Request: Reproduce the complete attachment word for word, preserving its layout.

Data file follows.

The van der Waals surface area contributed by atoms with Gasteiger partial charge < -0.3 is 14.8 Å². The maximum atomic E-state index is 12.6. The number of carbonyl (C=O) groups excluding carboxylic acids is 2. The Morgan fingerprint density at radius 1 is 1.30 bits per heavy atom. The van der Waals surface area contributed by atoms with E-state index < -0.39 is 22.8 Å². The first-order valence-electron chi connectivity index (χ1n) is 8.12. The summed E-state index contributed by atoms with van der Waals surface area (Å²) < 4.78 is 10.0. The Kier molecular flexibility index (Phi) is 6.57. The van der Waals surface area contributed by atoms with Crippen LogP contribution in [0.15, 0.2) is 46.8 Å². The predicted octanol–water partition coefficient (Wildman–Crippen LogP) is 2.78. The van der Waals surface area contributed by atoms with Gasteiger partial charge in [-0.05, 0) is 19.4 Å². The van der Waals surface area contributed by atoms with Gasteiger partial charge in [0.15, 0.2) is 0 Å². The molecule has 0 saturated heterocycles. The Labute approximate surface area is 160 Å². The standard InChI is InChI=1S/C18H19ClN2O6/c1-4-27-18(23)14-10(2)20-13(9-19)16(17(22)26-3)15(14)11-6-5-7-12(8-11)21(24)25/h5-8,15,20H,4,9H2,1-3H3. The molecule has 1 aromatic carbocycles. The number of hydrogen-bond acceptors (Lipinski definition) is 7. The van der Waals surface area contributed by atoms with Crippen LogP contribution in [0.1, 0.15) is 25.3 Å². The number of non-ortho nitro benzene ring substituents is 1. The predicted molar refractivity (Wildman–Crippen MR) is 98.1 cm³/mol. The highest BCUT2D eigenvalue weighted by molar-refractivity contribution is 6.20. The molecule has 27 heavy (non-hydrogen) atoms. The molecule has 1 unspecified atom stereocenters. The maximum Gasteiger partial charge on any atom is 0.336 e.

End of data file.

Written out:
The van der Waals surface area contributed by atoms with Gasteiger partial charge < -0.3 is 14.8 Å². The maximum atomic E-state index is 12.6. The number of carbonyl (C=O) groups excluding carboxylic acids is 2. The Morgan fingerprint density at radius 1 is 1.30 bits per heavy atom. The van der Waals surface area contributed by atoms with E-state index < -0.39 is 22.8 Å². The first-order valence-electron chi connectivity index (χ1n) is 8.12. The summed E-state index contributed by atoms with van der Waals surface area (Å²) < 4.78 is 10.0. The Kier molecular flexibility index (Phi) is 6.57. The van der Waals surface area contributed by atoms with Crippen LogP contribution in [0.15, 0.2) is 46.8 Å². The predicted octanol–water partition coefficient (Wildman–Crippen LogP) is 2.78. The van der Waals surface area contributed by atoms with Gasteiger partial charge in [-0.05, 0) is 19.4 Å². The van der Waals surface area contributed by atoms with Gasteiger partial charge in [0.15, 0.2) is 0 Å². The molecule has 0 saturated heterocycles. The Labute approximate surface area is 160 Å². The standard InChI is InChI=1S/C18H19ClN2O6/c1-4-27-18(23)14-10(2)20-13(9-19)16(17(22)26-3)15(14)11-6-5-7-12(8-11)21(24)25/h5-8,15,20H,4,9H2,1-3H3. The molecule has 1 aromatic carbocycles. The number of hydrogen-bond acceptors (Lipinski definition) is 7. The van der Waals surface area contributed by atoms with Crippen LogP contribution in [0.1, 0.15) is 25.3 Å². The number of non-ortho nitro benzene ring substituents is 1. The predicted molar refractivity (Wildman–Crippen MR) is 98.1 cm³/mol. The highest BCUT2D eigenvalue weighted by molar-refractivity contribution is 6.20. The molecule has 27 heavy (non-hydrogen) atoms. The molecule has 1 unspecified atom stereocenters. The maximum Gasteiger partial charge on any atom is 0.336 e.